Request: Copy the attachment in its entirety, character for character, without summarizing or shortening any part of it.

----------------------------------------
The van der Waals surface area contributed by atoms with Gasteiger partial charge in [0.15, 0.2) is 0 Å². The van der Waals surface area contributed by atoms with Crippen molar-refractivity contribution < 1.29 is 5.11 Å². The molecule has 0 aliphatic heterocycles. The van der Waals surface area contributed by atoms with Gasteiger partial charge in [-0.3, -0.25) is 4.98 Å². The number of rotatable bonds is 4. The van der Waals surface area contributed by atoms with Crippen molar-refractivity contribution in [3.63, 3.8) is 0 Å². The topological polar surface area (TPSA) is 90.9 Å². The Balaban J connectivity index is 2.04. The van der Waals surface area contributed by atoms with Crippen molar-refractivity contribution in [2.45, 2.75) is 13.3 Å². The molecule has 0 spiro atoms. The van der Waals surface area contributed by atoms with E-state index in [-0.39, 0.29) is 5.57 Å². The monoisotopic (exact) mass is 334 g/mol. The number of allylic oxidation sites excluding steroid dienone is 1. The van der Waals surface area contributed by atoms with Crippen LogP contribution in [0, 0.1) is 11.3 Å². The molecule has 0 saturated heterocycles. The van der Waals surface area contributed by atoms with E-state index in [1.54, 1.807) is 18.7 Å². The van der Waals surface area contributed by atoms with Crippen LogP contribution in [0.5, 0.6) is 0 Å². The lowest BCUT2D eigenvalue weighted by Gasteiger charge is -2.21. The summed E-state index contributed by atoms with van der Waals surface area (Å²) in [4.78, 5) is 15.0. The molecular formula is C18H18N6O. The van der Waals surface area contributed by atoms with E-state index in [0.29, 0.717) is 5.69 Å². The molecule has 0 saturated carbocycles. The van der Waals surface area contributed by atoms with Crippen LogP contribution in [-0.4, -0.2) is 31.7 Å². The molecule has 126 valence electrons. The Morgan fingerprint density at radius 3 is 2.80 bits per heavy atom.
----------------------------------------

The van der Waals surface area contributed by atoms with Gasteiger partial charge in [0.15, 0.2) is 0 Å². The van der Waals surface area contributed by atoms with Crippen molar-refractivity contribution < 1.29 is 5.11 Å². The molecule has 0 aliphatic heterocycles. The van der Waals surface area contributed by atoms with Gasteiger partial charge in [-0.3, -0.25) is 4.98 Å². The number of rotatable bonds is 4. The van der Waals surface area contributed by atoms with Crippen molar-refractivity contribution in [3.63, 3.8) is 0 Å². The topological polar surface area (TPSA) is 90.9 Å². The Balaban J connectivity index is 2.04. The van der Waals surface area contributed by atoms with Crippen molar-refractivity contribution in [2.45, 2.75) is 13.3 Å². The molecule has 0 spiro atoms. The van der Waals surface area contributed by atoms with E-state index in [-0.39, 0.29) is 5.57 Å². The monoisotopic (exact) mass is 334 g/mol. The number of allylic oxidation sites excluding steroid dienone is 1. The van der Waals surface area contributed by atoms with Crippen LogP contribution in [0, 0.1) is 11.3 Å². The molecule has 0 saturated heterocycles. The van der Waals surface area contributed by atoms with E-state index in [1.54, 1.807) is 18.7 Å². The van der Waals surface area contributed by atoms with Crippen LogP contribution in [0.5, 0.6) is 0 Å². The lowest BCUT2D eigenvalue weighted by Gasteiger charge is -2.21. The summed E-state index contributed by atoms with van der Waals surface area (Å²) in [4.78, 5) is 15.0. The molecular formula is C18H18N6O. The van der Waals surface area contributed by atoms with E-state index in [0.29, 0.717) is 5.69 Å². The molecule has 0 saturated carbocycles. The van der Waals surface area contributed by atoms with Crippen LogP contribution in [-0.4, -0.2) is 31.7 Å². The molecule has 126 valence electrons. The Morgan fingerprint density at radius 3 is 2.80 bits per heavy atom.